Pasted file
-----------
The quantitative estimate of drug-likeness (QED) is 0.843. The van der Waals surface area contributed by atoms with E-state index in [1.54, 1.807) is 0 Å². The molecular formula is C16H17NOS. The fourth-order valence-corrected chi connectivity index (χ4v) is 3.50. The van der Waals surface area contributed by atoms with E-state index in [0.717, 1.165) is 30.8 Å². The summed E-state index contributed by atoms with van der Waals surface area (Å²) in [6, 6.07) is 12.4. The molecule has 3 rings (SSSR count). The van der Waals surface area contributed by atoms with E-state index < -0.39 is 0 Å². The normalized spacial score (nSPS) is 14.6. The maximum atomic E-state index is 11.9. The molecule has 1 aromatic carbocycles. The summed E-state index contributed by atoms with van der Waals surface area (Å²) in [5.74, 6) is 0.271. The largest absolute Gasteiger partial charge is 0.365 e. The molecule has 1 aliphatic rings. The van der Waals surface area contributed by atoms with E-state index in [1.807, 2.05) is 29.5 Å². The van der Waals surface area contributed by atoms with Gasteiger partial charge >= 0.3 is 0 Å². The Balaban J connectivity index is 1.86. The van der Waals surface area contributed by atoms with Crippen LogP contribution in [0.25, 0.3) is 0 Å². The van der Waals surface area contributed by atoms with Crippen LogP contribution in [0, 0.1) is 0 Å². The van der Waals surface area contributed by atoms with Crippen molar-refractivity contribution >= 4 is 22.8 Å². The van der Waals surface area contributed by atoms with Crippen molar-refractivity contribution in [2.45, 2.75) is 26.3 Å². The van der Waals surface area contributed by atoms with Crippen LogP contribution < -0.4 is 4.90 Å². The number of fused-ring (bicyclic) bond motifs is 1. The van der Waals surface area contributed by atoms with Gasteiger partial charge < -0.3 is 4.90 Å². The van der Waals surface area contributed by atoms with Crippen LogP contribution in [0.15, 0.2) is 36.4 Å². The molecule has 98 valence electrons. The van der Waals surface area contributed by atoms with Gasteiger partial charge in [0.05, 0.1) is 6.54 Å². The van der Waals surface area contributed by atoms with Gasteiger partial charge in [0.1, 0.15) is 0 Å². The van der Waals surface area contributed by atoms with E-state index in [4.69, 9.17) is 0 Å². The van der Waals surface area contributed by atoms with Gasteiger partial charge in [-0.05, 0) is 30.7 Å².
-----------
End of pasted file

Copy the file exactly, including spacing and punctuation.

The quantitative estimate of drug-likeness (QED) is 0.843. The van der Waals surface area contributed by atoms with E-state index in [1.54, 1.807) is 0 Å². The molecular formula is C16H17NOS. The fourth-order valence-corrected chi connectivity index (χ4v) is 3.50. The van der Waals surface area contributed by atoms with E-state index in [0.717, 1.165) is 30.8 Å². The summed E-state index contributed by atoms with van der Waals surface area (Å²) in [6, 6.07) is 12.4. The molecule has 3 rings (SSSR count). The van der Waals surface area contributed by atoms with E-state index < -0.39 is 0 Å². The normalized spacial score (nSPS) is 14.6. The maximum atomic E-state index is 11.9. The molecule has 1 aromatic carbocycles. The summed E-state index contributed by atoms with van der Waals surface area (Å²) in [5.74, 6) is 0.271. The largest absolute Gasteiger partial charge is 0.365 e. The molecule has 1 aliphatic rings. The van der Waals surface area contributed by atoms with E-state index in [1.807, 2.05) is 29.5 Å². The van der Waals surface area contributed by atoms with Gasteiger partial charge >= 0.3 is 0 Å². The Balaban J connectivity index is 1.86. The van der Waals surface area contributed by atoms with Crippen LogP contribution in [0.25, 0.3) is 0 Å². The van der Waals surface area contributed by atoms with Crippen LogP contribution in [0, 0.1) is 0 Å². The van der Waals surface area contributed by atoms with Crippen molar-refractivity contribution >= 4 is 22.8 Å². The van der Waals surface area contributed by atoms with Crippen molar-refractivity contribution in [2.45, 2.75) is 26.3 Å². The van der Waals surface area contributed by atoms with Crippen LogP contribution < -0.4 is 4.90 Å². The number of fused-ring (bicyclic) bond motifs is 1. The van der Waals surface area contributed by atoms with Gasteiger partial charge < -0.3 is 4.90 Å². The van der Waals surface area contributed by atoms with Crippen LogP contribution in [0.15, 0.2) is 36.4 Å². The molecule has 98 valence electrons. The van der Waals surface area contributed by atoms with Gasteiger partial charge in [0.05, 0.1) is 6.54 Å². The van der Waals surface area contributed by atoms with Gasteiger partial charge in [0.1, 0.15) is 0 Å². The van der Waals surface area contributed by atoms with E-state index in [4.69, 9.17) is 0 Å². The van der Waals surface area contributed by atoms with Gasteiger partial charge in [-0.05, 0) is 30.7 Å².